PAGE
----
+ This escape room was designed so that most players will spend the majority of their time in the more intriguing portion of the set. If players don’t access it one way, at a set time interval, THE BASEMENT triggers a different sequence to move the team forward. We appreciated this commitment to keeping players engaged and pushing them into the more exciting parts of The Courtyard.
– One of these early sequences left a brutal red herring in its wake. We didn’t use a certain game element early on and its presence was an evergreen element of confusion that ruined some moments. This could be remedied with relative ease.
+ The actor was a pivotal part of experience. He reacted to our words, body language, and in-game interactions. He was outstanding.
+ The actor-player interaction design was insightful. The set kept the actor separate from the players, such that it supported the narrative premise and kept both parties safe from each other.
– The Courtyard required a substantial amount of reading in low light.
+/- The Courtyard delivered many of the longer passages both as written text and audio voiceover. This technique made the story and clue structure more accessible to larger teams. That said, there was a heavy reliance on long passages of exposition.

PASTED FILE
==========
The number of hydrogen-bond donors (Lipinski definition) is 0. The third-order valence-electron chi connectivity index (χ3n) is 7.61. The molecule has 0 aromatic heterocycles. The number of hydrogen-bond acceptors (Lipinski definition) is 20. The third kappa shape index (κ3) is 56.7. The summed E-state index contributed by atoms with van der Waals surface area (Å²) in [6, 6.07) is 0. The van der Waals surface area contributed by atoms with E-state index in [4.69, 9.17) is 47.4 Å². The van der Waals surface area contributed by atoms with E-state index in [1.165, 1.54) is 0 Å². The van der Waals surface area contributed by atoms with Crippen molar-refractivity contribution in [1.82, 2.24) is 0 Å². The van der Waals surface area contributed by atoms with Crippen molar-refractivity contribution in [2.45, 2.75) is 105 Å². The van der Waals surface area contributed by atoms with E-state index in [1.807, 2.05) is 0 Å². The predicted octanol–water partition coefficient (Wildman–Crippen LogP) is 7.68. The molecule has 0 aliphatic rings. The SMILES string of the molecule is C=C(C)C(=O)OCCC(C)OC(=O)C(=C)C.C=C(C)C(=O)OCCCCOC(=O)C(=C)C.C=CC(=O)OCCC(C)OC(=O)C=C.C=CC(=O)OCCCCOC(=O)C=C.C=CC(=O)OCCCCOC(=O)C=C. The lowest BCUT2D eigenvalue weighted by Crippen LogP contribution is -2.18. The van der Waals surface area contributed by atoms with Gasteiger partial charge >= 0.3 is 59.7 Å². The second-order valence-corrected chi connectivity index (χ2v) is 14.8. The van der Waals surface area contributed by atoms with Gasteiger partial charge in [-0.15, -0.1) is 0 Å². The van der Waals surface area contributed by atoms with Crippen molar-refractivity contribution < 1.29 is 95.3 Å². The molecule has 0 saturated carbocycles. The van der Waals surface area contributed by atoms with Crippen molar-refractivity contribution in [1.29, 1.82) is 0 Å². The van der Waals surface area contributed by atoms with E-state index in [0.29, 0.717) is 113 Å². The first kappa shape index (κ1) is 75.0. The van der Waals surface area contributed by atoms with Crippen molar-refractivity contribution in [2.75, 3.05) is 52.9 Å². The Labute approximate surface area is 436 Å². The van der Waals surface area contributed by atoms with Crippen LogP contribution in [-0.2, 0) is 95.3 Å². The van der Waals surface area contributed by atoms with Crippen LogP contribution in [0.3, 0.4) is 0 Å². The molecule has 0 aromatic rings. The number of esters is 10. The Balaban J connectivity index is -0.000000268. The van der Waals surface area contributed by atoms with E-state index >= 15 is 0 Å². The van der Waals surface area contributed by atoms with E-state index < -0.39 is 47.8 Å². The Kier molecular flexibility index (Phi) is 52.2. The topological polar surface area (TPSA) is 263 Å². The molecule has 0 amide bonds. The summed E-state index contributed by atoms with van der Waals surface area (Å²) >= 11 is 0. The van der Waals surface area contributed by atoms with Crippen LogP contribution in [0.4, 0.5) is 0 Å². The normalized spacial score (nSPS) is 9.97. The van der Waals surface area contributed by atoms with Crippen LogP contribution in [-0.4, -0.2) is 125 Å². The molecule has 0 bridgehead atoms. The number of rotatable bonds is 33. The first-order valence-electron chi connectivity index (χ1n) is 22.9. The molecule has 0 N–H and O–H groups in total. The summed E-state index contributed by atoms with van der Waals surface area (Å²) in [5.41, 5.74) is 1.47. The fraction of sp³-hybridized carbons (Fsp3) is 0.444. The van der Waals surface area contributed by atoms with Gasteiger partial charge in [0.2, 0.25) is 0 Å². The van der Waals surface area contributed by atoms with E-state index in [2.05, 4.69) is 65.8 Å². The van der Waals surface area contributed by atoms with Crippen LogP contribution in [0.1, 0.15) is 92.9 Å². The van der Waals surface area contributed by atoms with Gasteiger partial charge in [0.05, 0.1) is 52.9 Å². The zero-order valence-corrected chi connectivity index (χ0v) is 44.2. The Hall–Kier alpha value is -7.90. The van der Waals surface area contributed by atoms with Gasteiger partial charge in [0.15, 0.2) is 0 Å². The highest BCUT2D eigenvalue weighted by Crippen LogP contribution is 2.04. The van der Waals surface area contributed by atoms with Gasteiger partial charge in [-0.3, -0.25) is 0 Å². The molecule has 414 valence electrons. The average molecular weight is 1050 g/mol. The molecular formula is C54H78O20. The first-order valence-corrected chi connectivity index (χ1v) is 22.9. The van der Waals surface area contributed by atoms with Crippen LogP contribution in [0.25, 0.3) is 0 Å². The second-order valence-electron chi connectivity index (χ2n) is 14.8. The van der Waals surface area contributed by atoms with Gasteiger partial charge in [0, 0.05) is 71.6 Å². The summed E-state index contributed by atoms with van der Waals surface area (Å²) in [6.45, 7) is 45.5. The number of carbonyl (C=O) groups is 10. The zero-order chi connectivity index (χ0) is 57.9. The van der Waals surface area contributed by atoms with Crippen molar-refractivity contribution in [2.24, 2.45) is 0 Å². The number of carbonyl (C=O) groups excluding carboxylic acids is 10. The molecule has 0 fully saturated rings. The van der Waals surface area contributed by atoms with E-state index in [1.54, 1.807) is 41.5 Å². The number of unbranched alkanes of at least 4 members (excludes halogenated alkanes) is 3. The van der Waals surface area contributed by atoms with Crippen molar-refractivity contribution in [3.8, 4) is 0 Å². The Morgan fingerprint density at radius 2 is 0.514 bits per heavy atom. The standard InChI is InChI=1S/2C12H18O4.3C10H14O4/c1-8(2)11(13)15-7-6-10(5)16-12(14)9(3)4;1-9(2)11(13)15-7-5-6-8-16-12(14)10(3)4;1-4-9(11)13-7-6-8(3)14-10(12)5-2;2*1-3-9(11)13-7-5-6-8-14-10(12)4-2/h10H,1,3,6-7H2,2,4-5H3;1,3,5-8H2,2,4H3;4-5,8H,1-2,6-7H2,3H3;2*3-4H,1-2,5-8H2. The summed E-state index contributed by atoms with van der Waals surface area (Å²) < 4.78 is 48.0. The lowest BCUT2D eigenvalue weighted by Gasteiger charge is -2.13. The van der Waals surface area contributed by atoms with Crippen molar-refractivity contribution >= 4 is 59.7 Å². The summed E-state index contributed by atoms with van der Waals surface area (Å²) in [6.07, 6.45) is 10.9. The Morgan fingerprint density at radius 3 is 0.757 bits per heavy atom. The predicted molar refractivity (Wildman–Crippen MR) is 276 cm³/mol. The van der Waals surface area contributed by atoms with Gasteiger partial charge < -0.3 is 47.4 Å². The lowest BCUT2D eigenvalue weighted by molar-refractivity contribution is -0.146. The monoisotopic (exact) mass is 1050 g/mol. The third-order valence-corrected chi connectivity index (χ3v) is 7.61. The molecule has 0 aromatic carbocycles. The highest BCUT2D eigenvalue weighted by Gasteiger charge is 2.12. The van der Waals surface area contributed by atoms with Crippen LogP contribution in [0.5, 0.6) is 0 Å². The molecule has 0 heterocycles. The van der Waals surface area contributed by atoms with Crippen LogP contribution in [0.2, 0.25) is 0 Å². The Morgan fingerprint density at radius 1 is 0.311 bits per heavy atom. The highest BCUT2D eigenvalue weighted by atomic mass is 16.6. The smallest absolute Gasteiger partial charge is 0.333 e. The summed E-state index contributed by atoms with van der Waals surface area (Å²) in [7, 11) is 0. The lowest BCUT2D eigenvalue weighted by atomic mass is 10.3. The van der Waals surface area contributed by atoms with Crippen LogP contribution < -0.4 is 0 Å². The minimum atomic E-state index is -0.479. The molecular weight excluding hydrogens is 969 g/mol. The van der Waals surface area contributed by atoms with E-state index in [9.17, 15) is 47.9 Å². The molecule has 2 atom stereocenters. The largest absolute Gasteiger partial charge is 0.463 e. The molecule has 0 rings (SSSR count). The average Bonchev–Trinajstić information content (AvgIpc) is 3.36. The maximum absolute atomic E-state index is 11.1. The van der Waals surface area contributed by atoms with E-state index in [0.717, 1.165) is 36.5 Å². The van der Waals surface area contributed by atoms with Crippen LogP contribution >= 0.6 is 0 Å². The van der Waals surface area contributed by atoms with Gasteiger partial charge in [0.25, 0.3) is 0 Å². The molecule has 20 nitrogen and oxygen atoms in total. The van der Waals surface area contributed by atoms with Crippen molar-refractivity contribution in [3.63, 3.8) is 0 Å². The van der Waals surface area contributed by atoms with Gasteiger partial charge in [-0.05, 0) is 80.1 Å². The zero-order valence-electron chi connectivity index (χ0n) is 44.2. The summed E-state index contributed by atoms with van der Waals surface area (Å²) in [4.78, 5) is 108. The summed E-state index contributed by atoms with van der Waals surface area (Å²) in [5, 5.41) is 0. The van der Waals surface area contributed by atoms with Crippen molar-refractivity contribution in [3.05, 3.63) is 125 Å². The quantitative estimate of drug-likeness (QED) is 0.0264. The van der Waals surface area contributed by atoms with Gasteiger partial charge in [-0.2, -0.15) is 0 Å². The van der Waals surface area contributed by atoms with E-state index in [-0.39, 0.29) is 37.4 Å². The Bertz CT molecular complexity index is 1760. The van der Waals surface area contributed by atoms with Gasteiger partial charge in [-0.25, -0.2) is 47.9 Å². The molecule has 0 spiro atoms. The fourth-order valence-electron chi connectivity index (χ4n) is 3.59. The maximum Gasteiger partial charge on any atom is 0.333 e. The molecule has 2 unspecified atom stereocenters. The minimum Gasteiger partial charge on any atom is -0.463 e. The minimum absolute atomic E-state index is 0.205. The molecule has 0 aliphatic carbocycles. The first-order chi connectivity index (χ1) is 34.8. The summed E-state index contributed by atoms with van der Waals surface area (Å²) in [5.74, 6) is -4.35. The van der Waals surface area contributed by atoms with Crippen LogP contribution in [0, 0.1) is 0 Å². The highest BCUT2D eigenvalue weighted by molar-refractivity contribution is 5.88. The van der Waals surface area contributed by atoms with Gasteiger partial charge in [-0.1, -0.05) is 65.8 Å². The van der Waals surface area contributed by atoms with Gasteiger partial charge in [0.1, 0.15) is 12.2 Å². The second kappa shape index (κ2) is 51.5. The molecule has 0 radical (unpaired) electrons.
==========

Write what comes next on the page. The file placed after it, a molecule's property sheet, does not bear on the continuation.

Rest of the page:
+ The hint mechanism made sense in the context of the experience. It fit seamlessly into the game. Because of this, however, the hint mechanism was only accessible up until a point. Once we’d solved a substantial portion of the escape room, we could not receive any hint to late-game puzzles. Some may dislike this; we found it interesting.
+ The Courtyard had some of the strongest puzzles offered by THE BASEMENT. There was a mid-game sequence that was especially inspired, pulling together all of the core elements of the game into a uniquely smart and screwed-up challenge.
+ We especially enjoyed another puzzle sequence that triggered a heart-pounding situation, until we puzzled our way through it.
– The final puzzle sequence took the story in an unexpected direction that made it lose credibility. It didn’t seem to belong in the world of Edward Tandy as it wasn’t grounded in reality. THE BASEMENT missed an opportunity here.
– As with The Elevator Shaft, losing teams will experience a more dramatic ending than we did when we won. Once again, I kind of wish that we had lost.
+ The Courtyard instilled in us a sense of discovery. The gamespace was genuine enough that we didn’t feel like anything was entirely “used.” It was ominous enough that we remained on edge. This balance kept us engaged throughout the escape room.
Tips for Visiting
- There is a parking lot.
- Don’t wear nice clothes or nice shoes.
- At least one player needs to be comfortable crawling in a dark, cramped space, and getting a bit dirty.
- Review our tips for playing escape rooms with actors.
Book your hour with THE BASEMENT’s The Courtyard, and tell them that the Room Escape Artist sent you.
Disclosure: THE BASEMENT provided media discounted tickets for this game.
All images via THE BASEMENT.